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Published December 31, 2009, 12:00 AM

Person of the Year: Dennis Walaker's photo album


GLOVES FOR THE GUARD: Walaker had a gift for the North Dakota National Guard he photographed unloading sandbags in the Oak Grove neighborhood.

He’d received an unexpected donation in the thick of the flood flight: eight packages of heavy-duty orange gloves. The gift came from a regular attendee of Fargo City Commission meetings, a woman he knew as an occasionally outspoken critic. She bought the gloves for flood fighters, and she wanted him to give them away. Guard members were fitting recipients.

Ron Solberg, a colonel with the North Dakota Air National Guard and the vice commander of the Guard’s flood operation, says his team felt lucky to work with an appreciative city leader. “Even in the direst of times, he’s unflappable,” Solberg says. “Through all of that time, he was steady as a rock.” Dennis Walaker / Special to The Forum

  • GLOVES FOR THE GUARD: Walaker had a gift for the North Dakota National Guard he photographed unloading sandbags in the Oak Grove neighborhood. <br /><br />He’d received an unexpected donation in the thick of the flood flight: eight packages of heavy-duty orange gloves. The gift came from a regular attendee of Fargo City Commission meetings, a woman he knew as an occasionally outspoken critic. She bought the gloves for flood fighters, and she wanted him to give them away. Guard members were fitting recipients. <br /><br />Ron Solberg, a colonel with the North Dakota Air National Guard and the vice commander of the Guard’s flood operation, says his team felt lucky to work with an appreciative city leader. “Even in the direst of times, he’s unflappable,” Solberg says. “Through all of that time, he was steady as a rock.” Dennis Walaker / Special to The Forum
  • OAK GROVE BREACH: The flurry of activity on the Oak Grove campus after a March dike breach conjured for Walaker an earlier feverish stint there. <br /><br />It was in 1997 at Oak Grove where he had to deliver the most wrenching piece of news of his flood-fighting career. He had watched as floodwaters washed away soil the city had piled up to shore up the dike. He told then-Principal Darwin Gorder: “You have to get your people out of here. There’s nothing we can do.”<br /><br />This time around, flood fighters saved the campus, despite damage to two buildings. “Oak Grove has a special place in my heart,” Walaker says. Dennis Walaker / Special to The Forum
  • VIEW FROM ABOVE: It was the day of the National Weather Service’s most pessimistic second crest forecast, a 75 percent chance of topping 41 feet. Walaker was on board a National Guard Blackhawk helicopter, surveying the area from the window seat behind the pilot. “I was usually able to get a good seat,” he jokes about his half dozen or so flights. <br /><br />He recalled flying over the area with then-Mayor Bruce Furness in 1997. They counted the water-logged sections on each side of Interstate 29: 50 at the height of flooding. <br /><br />What he saw this April was different. He questioned the Weather Service’s second-crest forecast. He asked City Engineer Mark Bittner if he, too, was reassured. <br /><br />Walaker trusts his instincts, Bittner says, but the stakes were high: “He was confident in what he saw and what he believed. But we didn’t want to leave ourselves vulnerable.”<br /><br />Still, Walaker told weary volunteers to take that weekend off, get some rest. The second crest came in at 34 feet. Dennis Walaker / Special to The Forum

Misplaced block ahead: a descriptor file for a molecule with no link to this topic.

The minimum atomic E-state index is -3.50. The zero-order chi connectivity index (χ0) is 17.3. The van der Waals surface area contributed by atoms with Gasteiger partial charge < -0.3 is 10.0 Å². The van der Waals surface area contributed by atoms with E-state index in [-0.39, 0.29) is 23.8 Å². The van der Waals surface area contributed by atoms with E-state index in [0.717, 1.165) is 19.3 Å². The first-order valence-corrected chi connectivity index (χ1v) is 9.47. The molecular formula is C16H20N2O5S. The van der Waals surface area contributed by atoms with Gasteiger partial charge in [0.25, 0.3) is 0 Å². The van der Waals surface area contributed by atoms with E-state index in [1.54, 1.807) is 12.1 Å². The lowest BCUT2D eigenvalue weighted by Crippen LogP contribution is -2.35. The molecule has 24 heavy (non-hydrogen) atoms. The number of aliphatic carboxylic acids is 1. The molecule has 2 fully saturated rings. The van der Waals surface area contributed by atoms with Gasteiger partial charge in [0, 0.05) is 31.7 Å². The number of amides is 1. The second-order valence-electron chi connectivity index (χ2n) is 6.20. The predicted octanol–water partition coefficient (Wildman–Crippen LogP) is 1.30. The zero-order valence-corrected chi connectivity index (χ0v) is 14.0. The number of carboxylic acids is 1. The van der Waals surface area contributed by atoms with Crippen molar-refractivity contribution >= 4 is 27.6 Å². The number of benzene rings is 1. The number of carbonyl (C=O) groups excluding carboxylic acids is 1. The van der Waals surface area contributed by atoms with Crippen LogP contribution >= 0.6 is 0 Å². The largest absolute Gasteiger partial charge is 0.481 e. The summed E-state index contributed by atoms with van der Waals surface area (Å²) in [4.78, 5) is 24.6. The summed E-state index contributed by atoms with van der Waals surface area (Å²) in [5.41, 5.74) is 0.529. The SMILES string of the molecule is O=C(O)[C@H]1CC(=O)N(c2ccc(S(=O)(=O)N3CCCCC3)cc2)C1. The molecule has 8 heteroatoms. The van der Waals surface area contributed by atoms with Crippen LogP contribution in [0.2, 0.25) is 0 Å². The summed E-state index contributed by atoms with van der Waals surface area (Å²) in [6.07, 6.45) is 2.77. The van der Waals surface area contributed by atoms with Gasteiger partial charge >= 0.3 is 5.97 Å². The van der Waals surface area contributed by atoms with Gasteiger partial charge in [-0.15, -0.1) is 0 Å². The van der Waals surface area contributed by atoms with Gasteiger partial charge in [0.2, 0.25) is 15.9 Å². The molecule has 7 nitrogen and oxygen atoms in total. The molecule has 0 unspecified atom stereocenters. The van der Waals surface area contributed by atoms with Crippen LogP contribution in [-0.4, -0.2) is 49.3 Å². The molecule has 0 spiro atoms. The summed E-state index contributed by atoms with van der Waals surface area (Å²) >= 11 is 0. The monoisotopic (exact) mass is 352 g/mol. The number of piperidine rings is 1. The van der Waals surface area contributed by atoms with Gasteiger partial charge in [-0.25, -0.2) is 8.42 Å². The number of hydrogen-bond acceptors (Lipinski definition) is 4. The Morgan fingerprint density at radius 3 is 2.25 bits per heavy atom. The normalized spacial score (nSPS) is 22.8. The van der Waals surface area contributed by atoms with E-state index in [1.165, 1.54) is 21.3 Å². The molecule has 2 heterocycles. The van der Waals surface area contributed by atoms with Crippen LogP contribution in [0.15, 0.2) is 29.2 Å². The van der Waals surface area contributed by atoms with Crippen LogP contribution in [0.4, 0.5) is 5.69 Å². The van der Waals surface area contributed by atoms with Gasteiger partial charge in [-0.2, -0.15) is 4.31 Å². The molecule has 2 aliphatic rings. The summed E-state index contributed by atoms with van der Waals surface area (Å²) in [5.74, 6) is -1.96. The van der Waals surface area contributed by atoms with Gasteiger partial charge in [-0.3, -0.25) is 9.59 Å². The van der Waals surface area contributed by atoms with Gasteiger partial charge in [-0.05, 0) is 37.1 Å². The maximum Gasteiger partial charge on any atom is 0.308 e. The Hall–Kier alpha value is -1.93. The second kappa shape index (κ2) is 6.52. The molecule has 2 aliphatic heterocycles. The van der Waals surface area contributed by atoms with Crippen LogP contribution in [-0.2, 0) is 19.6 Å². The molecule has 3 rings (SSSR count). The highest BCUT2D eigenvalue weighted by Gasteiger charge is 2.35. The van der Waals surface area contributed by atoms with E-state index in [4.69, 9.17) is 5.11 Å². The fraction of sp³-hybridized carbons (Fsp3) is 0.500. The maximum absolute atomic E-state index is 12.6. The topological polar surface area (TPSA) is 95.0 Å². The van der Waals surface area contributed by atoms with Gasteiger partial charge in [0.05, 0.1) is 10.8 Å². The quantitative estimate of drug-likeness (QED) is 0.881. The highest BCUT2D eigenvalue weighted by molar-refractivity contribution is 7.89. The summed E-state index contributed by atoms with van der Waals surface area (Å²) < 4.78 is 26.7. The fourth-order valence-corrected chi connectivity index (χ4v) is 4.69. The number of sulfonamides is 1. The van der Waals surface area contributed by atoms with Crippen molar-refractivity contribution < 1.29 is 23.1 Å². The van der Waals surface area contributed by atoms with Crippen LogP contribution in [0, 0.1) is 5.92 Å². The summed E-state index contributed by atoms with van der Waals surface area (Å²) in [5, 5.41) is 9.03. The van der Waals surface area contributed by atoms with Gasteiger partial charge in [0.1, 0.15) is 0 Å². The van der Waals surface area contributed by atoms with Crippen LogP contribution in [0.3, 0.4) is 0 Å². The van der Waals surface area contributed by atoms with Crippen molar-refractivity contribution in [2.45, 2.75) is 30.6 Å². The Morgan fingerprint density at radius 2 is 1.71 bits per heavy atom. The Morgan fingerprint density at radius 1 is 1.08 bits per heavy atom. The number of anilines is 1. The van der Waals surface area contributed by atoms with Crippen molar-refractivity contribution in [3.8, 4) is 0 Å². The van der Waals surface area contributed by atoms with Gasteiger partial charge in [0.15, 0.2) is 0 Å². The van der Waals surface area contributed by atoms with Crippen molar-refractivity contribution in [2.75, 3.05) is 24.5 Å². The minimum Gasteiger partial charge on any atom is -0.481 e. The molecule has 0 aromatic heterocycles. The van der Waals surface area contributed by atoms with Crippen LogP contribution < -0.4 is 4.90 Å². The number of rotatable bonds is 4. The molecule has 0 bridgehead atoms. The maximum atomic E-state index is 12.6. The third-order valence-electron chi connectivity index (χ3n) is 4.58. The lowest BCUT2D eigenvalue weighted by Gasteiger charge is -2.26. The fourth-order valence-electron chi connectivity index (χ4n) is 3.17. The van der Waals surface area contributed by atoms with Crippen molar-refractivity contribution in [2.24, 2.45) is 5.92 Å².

• SANDBAGGERS: The sandbaggers in Walaker’s photos often have their backs to the mayor, too wrapped up in the task to pose for the camera. <br /><br />“Sandbagging has always been an emotional thing for me,” said the mayor, who famously teared up at the sight of a Fargodome bustling with volunteers. “What I tried to capture is the variety of people involved.” <br /><br />He likes to pore over the pictures and point out families with children, senior citizens, new Americans and college students. As someone who endured his share of sandbagging calluses, <br /><br />he knows filling and handling 3 million <br /><br />bags is hard work: “The public responded unbelievably.” Dennis Walaker / Special to The Forum
  • MEXICO: Walaker chanced upon this display during a tour of south Fargo, the day after a blizzard pummeled the flooded area. <br /><br />“It’s reassuring to see people can still have a sense of humor during periods of stress,” he says. “It just breaks up the tension of fighting the flood.” <br /><br />He tried to document such glimpses of good cheer against the odds: the north Fargo Dairy Queen’s “Home of the mayor’s favorite BBQ” sign after he professed his love of the sandwich or the “Welcome to Lake Pleasant” banner somebody displayed near a flooded ditch. <br /><br />Of course, Walaker himself became known for his signature respite-from-the-tension quips. Dennis Walaker / Special to The Forum
  • SUNSET SERIES: Walaker calls the photos his “sunset series” – shots he snapped after a day of meetings and media interviews had whooshed by and he was finally driving out south, taking the pulse of the floodwaters. He found comfort in these fleeting moments of beauty, almost incongruous amid submerged homes and damaged roads.   <br /><br />This winter, Walaker selected one of his pictures and his wife, Mary, painted the image onto a plate for Bowls for Babies, a December silent auction for the March of Dimes.   <br /><br />Amanda McKinnon, the event’s co-chair, recalls the plate, which sold for $60, was one of the most buzzed-about auction items. Attendees pointed out holiday season charity was bringing the community back together, much as the flood fight did in the spring, McKinnon says: “Everything was coming full circle.” Dennis Walaker / Special to The Forum